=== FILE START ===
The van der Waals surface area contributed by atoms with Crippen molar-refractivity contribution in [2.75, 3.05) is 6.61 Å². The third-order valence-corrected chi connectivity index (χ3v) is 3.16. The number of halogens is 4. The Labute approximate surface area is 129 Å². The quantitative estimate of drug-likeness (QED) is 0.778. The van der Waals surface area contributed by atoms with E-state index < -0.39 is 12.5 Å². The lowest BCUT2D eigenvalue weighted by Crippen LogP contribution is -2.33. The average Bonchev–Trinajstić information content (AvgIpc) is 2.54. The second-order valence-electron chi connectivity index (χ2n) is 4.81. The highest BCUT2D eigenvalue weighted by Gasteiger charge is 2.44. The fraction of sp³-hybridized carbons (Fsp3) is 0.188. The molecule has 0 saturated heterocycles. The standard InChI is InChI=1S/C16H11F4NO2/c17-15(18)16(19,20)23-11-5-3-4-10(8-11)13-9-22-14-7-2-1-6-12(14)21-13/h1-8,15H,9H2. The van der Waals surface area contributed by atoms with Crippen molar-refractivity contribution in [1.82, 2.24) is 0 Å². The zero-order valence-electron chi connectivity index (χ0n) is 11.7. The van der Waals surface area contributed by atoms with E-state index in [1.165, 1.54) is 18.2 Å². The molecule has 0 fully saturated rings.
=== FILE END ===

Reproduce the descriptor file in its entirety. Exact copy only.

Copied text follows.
The van der Waals surface area contributed by atoms with Crippen molar-refractivity contribution in [2.75, 3.05) is 6.61 Å². The third-order valence-corrected chi connectivity index (χ3v) is 3.16. The number of halogens is 4. The Labute approximate surface area is 129 Å². The quantitative estimate of drug-likeness (QED) is 0.778. The van der Waals surface area contributed by atoms with E-state index < -0.39 is 12.5 Å². The lowest BCUT2D eigenvalue weighted by Crippen LogP contribution is -2.33. The average Bonchev–Trinajstić information content (AvgIpc) is 2.54. The second-order valence-electron chi connectivity index (χ2n) is 4.81. The highest BCUT2D eigenvalue weighted by Gasteiger charge is 2.44. The fraction of sp³-hybridized carbons (Fsp3) is 0.188. The molecule has 0 saturated heterocycles. The standard InChI is InChI=1S/C16H11F4NO2/c17-15(18)16(19,20)23-11-5-3-4-10(8-11)13-9-22-14-7-2-1-6-12(14)21-13/h1-8,15H,9H2. The van der Waals surface area contributed by atoms with Crippen molar-refractivity contribution in [1.82, 2.24) is 0 Å². The zero-order valence-electron chi connectivity index (χ0n) is 11.7. The van der Waals surface area contributed by atoms with E-state index in [1.165, 1.54) is 18.2 Å². The molecule has 0 fully saturated rings.